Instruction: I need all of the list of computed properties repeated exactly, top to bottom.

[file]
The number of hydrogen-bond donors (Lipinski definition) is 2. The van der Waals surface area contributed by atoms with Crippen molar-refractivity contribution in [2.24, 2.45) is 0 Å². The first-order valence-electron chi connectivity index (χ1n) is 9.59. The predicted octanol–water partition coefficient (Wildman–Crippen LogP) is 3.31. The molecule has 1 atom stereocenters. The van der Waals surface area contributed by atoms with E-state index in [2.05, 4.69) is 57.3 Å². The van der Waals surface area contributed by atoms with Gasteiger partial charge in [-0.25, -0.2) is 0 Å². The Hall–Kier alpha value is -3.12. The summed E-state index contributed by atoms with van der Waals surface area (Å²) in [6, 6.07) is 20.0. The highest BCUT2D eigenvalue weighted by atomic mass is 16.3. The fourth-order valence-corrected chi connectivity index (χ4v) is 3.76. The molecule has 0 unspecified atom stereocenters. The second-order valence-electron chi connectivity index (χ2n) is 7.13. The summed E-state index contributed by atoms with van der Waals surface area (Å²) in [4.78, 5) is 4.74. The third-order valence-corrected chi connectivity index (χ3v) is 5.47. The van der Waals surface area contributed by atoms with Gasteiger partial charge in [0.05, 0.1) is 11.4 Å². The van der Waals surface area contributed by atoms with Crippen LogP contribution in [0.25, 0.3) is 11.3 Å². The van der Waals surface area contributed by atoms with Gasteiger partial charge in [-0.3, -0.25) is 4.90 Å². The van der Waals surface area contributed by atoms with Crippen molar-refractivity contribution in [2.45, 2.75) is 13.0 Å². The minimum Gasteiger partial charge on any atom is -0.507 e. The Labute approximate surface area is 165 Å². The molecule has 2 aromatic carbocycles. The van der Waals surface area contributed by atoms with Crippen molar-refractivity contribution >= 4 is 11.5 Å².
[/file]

The number of hydrogen-bond donors (Lipinski definition) is 2. The van der Waals surface area contributed by atoms with Crippen molar-refractivity contribution in [2.24, 2.45) is 0 Å². The first-order valence-electron chi connectivity index (χ1n) is 9.59. The predicted octanol–water partition coefficient (Wildman–Crippen LogP) is 3.31. The molecule has 1 atom stereocenters. The van der Waals surface area contributed by atoms with E-state index in [2.05, 4.69) is 57.3 Å². The van der Waals surface area contributed by atoms with Gasteiger partial charge in [-0.25, -0.2) is 0 Å². The Hall–Kier alpha value is -3.12. The summed E-state index contributed by atoms with van der Waals surface area (Å²) in [6, 6.07) is 20.0. The highest BCUT2D eigenvalue weighted by atomic mass is 16.3. The fourth-order valence-corrected chi connectivity index (χ4v) is 3.76. The molecule has 0 unspecified atom stereocenters. The second-order valence-electron chi connectivity index (χ2n) is 7.13. The summed E-state index contributed by atoms with van der Waals surface area (Å²) in [4.78, 5) is 4.74. The third-order valence-corrected chi connectivity index (χ3v) is 5.47. The van der Waals surface area contributed by atoms with Gasteiger partial charge in [0.05, 0.1) is 11.4 Å². The van der Waals surface area contributed by atoms with Crippen LogP contribution in [0.25, 0.3) is 11.3 Å². The van der Waals surface area contributed by atoms with Gasteiger partial charge in [-0.3, -0.25) is 4.90 Å². The van der Waals surface area contributed by atoms with Crippen molar-refractivity contribution in [2.45, 2.75) is 13.0 Å². The minimum Gasteiger partial charge on any atom is -0.507 e. The Labute approximate surface area is 165 Å². The molecule has 2 aromatic carbocycles. The van der Waals surface area contributed by atoms with Crippen molar-refractivity contribution >= 4 is 11.5 Å².